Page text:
Lily hasn’t always had it easy, but that’s never stopped her from working hard for the life she wants. She’s come a long way from the small town in Maine where she grew up – she graduated from college, moved to Boston, and started her own business. So when she feels a spark with a gorgeous neurosurgeon named Ryle Kincaid, everything in Lily’s life suddenly seems almost too good to be true.
Ryle is assertive, stubborn, and maybe even a little arrogant. He’s also sensitive, brilliant, and has a total soft spot for Lily, but Ryle’s complete aversion to relationships is disturbing.
As questions about her new relationship overwhelm her, so do thoughts of Atlas Corrigan – her first love and a link to the past she left behind. He was her kindred spirit, her protector. When Atlas suddenly reappears, everything Lily has built with Ryle is threatened. [Goodreads]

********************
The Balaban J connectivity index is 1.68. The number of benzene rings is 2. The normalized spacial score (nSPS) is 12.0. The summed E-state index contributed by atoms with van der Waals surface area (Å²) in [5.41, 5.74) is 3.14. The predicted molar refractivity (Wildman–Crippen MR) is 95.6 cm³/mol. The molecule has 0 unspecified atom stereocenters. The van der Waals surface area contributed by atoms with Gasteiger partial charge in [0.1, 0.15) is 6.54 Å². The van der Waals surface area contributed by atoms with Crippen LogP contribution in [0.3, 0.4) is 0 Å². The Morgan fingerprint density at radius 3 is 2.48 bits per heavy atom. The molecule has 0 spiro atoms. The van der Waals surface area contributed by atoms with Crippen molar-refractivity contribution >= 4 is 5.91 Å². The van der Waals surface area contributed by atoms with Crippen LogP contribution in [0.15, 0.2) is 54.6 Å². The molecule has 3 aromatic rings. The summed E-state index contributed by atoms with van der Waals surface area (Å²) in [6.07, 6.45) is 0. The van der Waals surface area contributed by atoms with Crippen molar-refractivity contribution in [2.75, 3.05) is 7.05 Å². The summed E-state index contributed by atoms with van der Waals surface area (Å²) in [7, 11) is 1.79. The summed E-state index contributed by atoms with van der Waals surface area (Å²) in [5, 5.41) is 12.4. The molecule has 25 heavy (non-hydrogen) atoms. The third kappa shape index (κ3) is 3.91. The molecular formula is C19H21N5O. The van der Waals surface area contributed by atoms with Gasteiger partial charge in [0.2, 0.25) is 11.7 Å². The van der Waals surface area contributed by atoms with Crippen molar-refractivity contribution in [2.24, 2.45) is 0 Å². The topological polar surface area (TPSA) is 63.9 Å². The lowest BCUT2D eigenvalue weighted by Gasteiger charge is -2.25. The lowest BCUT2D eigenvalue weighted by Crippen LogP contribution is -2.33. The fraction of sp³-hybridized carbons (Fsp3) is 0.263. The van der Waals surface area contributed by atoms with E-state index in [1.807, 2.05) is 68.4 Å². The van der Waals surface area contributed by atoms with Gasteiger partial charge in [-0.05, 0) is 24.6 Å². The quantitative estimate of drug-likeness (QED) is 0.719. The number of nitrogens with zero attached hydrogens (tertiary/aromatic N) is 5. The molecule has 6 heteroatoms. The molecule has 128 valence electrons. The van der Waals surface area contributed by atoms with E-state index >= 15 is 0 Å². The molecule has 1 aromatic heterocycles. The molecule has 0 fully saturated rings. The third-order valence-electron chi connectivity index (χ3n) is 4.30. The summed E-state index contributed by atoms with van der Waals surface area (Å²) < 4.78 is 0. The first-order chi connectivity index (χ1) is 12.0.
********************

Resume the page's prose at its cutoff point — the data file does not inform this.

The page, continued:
A heartbreaking novel that delivers on everything that Hoover said she wanted it to reflect in her acknowledgements. I’m always unsure about how to books with serious topics but I’ll try my best, reviewing it as a piece of fiction.
The blurb itself sells the novel as a love triangle, which is what I found most troubling.I had no idea of the themes in this book and I wonder now if that would have had an affect on my reading experience. It makes Atlas seem like a huge part of the novel when he’s not. It’s not about Atlas, but Lily and Ryle and their relationship development.
Lily falls, bends and breaks for Ryle. And I hated it. Everything that she did for Ryle and what she let slide because it was Ryle. I didn’t understand any of it. She wants to run from her past and never go through what her mother went through with her father, yet when she finds herself in the same situation, she does nothing.
I found myself watching Lily from a distance rather than really connecting with her. I was mostly angry with her because of what she allowed herself to go through. The worst part is that she knew and did nothing, as if she wouldn’t have the support from those around her.
The thing that made me keep going was that small bit of hope. I wanted and needed her to do the right thing.
And being a helpless reader, all I could really do was read on ’til the end.
I liked it